Sunday, September 4, 2011

Last Friday Night

I came home at around 4:00 pm. As I entered the house my brother welcomed me with irritated looks.
“Thanks a lot for coming this early. I was supposed to go to my friend’s place to study.”  Unplugging the ipod earphones from my ears I said, “You should have messaged me, Sanju. I can’t dream that you were waiting for me to arrive to leave the place”
“I can’t leave her on her own can I? She’s in bad shape”, he declared.

My grandmother has been suffering from a bout of bad cold and fever since the last 1 week. She’s been on medications since Monday but there hasn’t been much improvement in her condition.
“Alright you can leave now that I’m here.”

I showered, changed had a late lunch and it was already 4:45 pm by then. I decided to take a break till 6:00pm and then start my reference work since the exams are less than 25 days away and I have done zilch.  Watching the rerun of Bones from 5:00pm to 6:00pm was my treat to myself for the day. I wanted to sleep for 15 minutes till 5:00pm as I was awake for most of last night with my gran’s coughing and then waking up to check on her and only slept soundly by around 1:30 am waking up again at 6:00am to attend college. I stayed back in college till 2:15pm to attend a meeting where we discussed the upcoming department  journal and since I wanted to write for it this year too, it was imperative that I stay put and show my face, make my presence felt, note down the dates for deadlines to submit drafts and smile away.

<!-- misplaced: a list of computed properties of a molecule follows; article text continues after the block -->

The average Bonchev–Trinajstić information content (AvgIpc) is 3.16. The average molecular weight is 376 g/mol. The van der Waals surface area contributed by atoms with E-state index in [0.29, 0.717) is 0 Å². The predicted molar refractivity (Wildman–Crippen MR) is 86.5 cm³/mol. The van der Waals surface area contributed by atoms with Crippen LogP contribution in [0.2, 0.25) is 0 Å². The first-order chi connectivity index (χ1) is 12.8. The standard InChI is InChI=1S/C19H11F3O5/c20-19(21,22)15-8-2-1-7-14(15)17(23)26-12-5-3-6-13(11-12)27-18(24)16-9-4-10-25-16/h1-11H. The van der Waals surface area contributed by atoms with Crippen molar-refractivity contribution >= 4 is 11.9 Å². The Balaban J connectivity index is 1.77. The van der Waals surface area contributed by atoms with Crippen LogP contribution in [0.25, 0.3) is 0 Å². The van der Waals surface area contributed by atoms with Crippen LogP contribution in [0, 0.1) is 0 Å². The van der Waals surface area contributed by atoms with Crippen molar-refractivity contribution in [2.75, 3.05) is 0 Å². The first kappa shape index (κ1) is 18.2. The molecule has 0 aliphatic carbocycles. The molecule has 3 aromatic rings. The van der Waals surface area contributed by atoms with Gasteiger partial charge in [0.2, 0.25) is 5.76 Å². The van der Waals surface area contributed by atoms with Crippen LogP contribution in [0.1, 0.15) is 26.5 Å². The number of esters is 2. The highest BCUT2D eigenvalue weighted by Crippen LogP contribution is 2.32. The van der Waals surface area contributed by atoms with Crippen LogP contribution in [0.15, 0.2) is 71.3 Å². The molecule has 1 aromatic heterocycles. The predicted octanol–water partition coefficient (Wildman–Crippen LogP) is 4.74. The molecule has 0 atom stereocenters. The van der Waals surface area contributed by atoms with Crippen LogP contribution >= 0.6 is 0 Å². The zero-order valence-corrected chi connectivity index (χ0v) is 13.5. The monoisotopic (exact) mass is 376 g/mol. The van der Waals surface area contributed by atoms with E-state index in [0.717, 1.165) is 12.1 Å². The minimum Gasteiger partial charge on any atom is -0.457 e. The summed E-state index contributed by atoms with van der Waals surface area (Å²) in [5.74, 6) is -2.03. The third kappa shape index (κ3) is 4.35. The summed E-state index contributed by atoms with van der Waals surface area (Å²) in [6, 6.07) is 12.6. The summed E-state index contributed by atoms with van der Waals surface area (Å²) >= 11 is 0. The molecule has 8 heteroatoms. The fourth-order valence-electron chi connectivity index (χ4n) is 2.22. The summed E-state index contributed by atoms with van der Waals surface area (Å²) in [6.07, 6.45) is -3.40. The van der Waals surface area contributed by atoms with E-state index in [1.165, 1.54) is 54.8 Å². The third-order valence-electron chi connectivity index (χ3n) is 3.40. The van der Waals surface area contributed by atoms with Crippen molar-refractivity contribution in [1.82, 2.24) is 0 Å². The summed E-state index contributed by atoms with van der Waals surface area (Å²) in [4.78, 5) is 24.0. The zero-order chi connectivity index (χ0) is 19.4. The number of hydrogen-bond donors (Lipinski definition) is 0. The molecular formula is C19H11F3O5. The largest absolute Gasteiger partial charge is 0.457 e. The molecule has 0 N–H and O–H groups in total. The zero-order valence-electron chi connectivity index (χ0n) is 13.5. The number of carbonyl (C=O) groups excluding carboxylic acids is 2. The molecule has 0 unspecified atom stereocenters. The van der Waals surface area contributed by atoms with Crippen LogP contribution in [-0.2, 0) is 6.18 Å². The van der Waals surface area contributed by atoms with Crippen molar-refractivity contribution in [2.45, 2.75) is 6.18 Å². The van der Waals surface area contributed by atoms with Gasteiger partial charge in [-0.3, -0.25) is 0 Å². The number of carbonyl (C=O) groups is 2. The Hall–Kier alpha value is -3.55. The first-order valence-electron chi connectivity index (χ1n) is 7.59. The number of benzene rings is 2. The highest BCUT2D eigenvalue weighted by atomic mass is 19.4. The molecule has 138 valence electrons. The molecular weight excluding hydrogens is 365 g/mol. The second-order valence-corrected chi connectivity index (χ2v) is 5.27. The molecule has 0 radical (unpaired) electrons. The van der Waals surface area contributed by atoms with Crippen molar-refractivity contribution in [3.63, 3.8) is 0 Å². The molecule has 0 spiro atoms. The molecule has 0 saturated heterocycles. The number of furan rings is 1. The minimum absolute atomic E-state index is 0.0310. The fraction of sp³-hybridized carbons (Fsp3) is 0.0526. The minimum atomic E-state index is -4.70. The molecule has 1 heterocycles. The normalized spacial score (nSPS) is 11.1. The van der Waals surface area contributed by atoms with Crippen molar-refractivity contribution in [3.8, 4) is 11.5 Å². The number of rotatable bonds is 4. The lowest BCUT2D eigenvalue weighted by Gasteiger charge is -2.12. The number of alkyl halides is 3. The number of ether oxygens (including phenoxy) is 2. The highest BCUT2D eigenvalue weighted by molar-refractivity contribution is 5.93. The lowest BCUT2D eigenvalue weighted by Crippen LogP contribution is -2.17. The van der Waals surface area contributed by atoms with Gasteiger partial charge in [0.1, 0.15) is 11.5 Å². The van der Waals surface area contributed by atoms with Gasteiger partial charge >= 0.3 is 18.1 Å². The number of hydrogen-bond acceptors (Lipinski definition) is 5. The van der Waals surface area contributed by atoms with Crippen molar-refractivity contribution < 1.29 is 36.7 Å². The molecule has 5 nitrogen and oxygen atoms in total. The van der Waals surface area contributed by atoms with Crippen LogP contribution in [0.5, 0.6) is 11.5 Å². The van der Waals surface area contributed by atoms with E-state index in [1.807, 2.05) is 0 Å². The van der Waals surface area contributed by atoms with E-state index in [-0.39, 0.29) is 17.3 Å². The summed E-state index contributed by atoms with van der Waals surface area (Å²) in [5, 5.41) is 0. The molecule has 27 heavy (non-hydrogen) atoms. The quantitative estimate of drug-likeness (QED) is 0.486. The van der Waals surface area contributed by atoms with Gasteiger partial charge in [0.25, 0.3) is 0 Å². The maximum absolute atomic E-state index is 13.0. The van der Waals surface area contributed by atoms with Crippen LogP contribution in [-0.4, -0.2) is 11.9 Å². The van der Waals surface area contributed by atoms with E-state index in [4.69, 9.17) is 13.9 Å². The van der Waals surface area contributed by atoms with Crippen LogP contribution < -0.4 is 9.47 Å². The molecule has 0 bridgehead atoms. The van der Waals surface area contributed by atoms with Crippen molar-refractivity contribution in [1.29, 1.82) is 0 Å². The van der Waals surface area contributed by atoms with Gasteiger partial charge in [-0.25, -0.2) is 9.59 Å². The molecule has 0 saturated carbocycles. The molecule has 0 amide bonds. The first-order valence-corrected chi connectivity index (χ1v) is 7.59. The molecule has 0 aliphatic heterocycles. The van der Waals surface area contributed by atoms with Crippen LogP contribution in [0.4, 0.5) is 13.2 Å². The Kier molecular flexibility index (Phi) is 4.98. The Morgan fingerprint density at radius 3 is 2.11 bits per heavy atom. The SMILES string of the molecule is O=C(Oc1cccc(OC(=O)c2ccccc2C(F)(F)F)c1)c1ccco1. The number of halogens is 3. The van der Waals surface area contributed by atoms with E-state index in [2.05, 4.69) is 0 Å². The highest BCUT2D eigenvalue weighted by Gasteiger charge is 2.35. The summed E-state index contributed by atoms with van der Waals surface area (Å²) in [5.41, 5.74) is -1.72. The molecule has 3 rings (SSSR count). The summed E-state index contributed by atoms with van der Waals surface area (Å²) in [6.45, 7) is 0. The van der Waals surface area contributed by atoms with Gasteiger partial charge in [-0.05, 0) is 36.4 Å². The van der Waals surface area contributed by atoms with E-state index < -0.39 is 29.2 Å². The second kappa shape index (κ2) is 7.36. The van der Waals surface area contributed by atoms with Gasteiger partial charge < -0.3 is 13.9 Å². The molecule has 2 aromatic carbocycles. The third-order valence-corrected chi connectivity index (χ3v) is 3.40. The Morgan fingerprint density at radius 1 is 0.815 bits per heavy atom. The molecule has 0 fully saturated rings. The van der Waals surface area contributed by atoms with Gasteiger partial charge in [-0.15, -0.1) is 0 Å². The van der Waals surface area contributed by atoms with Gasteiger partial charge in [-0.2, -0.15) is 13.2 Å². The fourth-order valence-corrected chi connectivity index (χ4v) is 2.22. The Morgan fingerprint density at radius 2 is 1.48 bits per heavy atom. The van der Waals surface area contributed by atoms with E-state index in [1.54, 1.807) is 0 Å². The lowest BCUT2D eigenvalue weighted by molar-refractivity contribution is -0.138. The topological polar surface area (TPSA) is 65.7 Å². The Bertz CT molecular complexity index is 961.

At 4:15 the phone rang and I had to go up to answer that and make polite conversation with someone who called up to check on my gran. At 4:30 my gran requested for some coffee and I dashed to the kitchen to make some and got back to Bones at 4:40. At 5:50 my gran started groaning from the bedroom and her speech sounded garbled and low as a result of her weakness. I ran to check if she was okay. She wanted biscuits. We had no biscuits at home and since biscuits were the only things she was enthusiastically eating for the last many days without throwing up I ran down to get some from the shop below our house.